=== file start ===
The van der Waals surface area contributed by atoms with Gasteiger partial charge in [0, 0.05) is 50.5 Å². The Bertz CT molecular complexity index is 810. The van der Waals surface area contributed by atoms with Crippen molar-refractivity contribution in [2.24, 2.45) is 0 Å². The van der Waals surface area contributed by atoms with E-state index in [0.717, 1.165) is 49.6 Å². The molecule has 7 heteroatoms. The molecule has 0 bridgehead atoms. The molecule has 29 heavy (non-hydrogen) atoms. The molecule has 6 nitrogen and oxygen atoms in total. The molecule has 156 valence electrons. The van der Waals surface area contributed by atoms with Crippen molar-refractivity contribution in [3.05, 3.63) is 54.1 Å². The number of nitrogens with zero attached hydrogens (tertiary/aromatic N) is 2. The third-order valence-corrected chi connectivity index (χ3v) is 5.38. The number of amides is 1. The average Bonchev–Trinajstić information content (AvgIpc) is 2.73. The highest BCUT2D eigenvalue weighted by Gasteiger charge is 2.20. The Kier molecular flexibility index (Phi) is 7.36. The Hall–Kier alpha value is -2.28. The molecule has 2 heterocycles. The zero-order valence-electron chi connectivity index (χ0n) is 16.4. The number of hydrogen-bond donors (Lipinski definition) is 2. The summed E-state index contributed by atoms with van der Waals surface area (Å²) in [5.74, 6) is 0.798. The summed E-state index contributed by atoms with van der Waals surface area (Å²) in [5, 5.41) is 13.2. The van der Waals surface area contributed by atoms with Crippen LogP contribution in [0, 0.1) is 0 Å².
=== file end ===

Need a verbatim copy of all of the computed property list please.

The van der Waals surface area contributed by atoms with Gasteiger partial charge in [0, 0.05) is 50.5 Å². The Bertz CT molecular complexity index is 810. The van der Waals surface area contributed by atoms with Crippen molar-refractivity contribution in [2.24, 2.45) is 0 Å². The van der Waals surface area contributed by atoms with E-state index in [0.717, 1.165) is 49.6 Å². The molecule has 7 heteroatoms. The molecule has 0 bridgehead atoms. The molecule has 29 heavy (non-hydrogen) atoms. The molecule has 6 nitrogen and oxygen atoms in total. The molecule has 156 valence electrons. The van der Waals surface area contributed by atoms with Crippen molar-refractivity contribution in [3.05, 3.63) is 54.1 Å². The number of nitrogens with zero attached hydrogens (tertiary/aromatic N) is 2. The third-order valence-corrected chi connectivity index (χ3v) is 5.38. The number of amides is 1. The average Bonchev–Trinajstić information content (AvgIpc) is 2.73. The highest BCUT2D eigenvalue weighted by Gasteiger charge is 2.20. The Kier molecular flexibility index (Phi) is 7.36. The Hall–Kier alpha value is -2.28. The molecule has 2 heterocycles. The zero-order valence-electron chi connectivity index (χ0n) is 16.4. The number of hydrogen-bond donors (Lipinski definition) is 2. The summed E-state index contributed by atoms with van der Waals surface area (Å²) in [5.74, 6) is 0.798. The summed E-state index contributed by atoms with van der Waals surface area (Å²) in [5, 5.41) is 13.2. The van der Waals surface area contributed by atoms with Crippen LogP contribution in [0, 0.1) is 0 Å².